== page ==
This opinion will be unpublished and
may not be cited except as provided by
Minn. Stat. § 480A.08, subd. 3 (1998).
STATE OF MINNESOTA
IN COURT OF APPEALS
Donn M. Holmes,
Michael D. DeGrote, et al.,
Henrietta E. Holland,
Isanti County District Court
File No. C1981137
Clinton McLagan, Esther Lerman, McLagan & Lerman, P.A., 2025 Centre Pointe Boulevard, Suite 260, Mendota Heights, MN 55120 (for appellant)
Clyde E. Miller, Jennings, DeWan, Miller & Anderson, P.A., 307 South Main Street, P.O. Box 586, Cambridge, MN 55008 (for respondents Michael DeGrote, et al.)
Kenneth Prine, Gray Plant, Mooty, Mooty & Bennett, P.A., 3400 City Center, 33 South Sixth Street, Minneapolis, MN 55402-3796 (for respondent Henrietta Holland)
Considered and decided by Stoneburner, Presiding Judge, Kalitowski, Judge, and Willis, Judge.
U N P U B L I S H E D O P I N I O N
Appellant Donn M. Holmes challenges the judgment of the district court establishing an easement by necessity over his property to accommodate part of respondents Michael and Patricia DeGrote’s driveway. Appellant contends (1) the district court erred by ruling that the elements justifying imposition of an easement by necessity were present at the time of severance; and (2) there is no necessity for the easement because the DeGrotes no longer need the southern curve of the driveway to access their property. We affirm.
D E C I S I O N
Appellant Donn M. Holmes appeals directly from the district court’s final judgment without making a motion for amended findings or a new trial. Where the challenging party makes no motion for amended findings or conclusions of law, or for a new trial, the only question preserved for appellate review is whether the evidence sustains the findings, conclusions, and judgment. Tyroll v. Private Label Chems., Inc., 505 N.W.2d 54, 56 (Minn. 1993). Due regard is given to the district court’s opportunity to judge the credibility of the witnesses, and this court views the record in the light most favorable to the district court’s judgment. Rogers v. Moore, 603 N.W.2d 650, 656 (Minn. 1999).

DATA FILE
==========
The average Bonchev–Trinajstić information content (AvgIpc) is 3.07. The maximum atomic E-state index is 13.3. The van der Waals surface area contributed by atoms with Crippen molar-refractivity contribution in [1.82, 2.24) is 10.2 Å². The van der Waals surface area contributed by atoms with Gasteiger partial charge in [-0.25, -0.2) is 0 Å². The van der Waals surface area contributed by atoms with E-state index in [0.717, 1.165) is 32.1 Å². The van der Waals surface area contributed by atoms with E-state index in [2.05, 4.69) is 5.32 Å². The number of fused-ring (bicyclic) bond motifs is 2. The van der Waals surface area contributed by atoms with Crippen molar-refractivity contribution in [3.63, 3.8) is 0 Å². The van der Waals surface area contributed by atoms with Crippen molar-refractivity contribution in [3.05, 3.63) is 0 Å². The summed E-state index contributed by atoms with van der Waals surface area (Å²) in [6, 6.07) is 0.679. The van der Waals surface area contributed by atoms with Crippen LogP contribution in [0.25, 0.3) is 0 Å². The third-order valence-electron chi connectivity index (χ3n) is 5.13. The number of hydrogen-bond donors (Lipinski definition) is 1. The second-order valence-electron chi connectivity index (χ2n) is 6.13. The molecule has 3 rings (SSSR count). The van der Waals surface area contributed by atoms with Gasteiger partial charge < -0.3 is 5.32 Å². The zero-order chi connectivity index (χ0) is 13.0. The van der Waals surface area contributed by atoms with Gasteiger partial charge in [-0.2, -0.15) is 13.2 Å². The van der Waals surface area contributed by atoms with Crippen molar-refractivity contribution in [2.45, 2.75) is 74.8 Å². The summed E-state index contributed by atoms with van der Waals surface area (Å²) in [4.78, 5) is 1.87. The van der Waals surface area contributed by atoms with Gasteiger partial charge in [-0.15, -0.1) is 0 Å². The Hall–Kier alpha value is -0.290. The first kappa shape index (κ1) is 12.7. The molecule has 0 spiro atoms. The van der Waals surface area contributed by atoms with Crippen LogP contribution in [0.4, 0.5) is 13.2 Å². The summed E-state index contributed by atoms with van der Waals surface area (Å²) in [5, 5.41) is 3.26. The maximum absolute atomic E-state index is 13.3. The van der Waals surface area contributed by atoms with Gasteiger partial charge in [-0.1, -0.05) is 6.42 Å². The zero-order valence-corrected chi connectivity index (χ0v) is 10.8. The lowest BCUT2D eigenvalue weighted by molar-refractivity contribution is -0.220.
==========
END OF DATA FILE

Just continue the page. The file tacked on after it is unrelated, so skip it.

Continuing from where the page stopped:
An easement by necessity falls within the general category of implied easements, which arise only in specific fact situations. Olson v. Mullen, 244 Minn. 31, 39-41, 68 N.W.2d 640, 646-47 (1955). An implied easement arises when (1) unified title to a parcel of land is severed; (2) the use giving rise to the claimed easement has been so apparent and has continued for so long as to show an intent that it be permanent; and (3) the use is necessary to the beneficial enjoyment of the land granted. Olson, 244 Minn. at 40, 68 N.W.2d at 647 (citing Romanchuk v. Plotkin, 215 Minn. 156, 160, 9 N.W.2d 421, 424 (1943)). The elements for an easement by necessity are the same as those for an implied easement, except that an easement by necessity also requires “common title at the time of the use of the easement.” Nunnelee v. Schuna, 431 N.W.2d 144, 148 (Minn. App. 1988), review denied (Minn. Dec. 30, 1988). The party attempting to establish an implied easement bears the burden of proving that it existed at the time of severance, and changed conditions after severance will neither create nor defeat the easement. Clark v. Galaxy Apartments, 427 N.W.2d 723, 726 (Minn. 1988).
Here, there is no dispute that Holmes’s and the DeGrotes’ lots were held in common title by the predecessor owners, Marvin and Henrietta Holland, and that severance occurred in May 1977 when the Hollands sold the eastern half of their five-acre parcel to the DeGrotes. Holmes argues that the district court erred by imposing an easement by necessity for the southern curve of the driveway because the driveway was not subject to sufficiently “long and continued use” prior to the severance of common title. Because the record indicates the easement by necessity was established long before the DeGrotes constructed the present driveway, we disagree.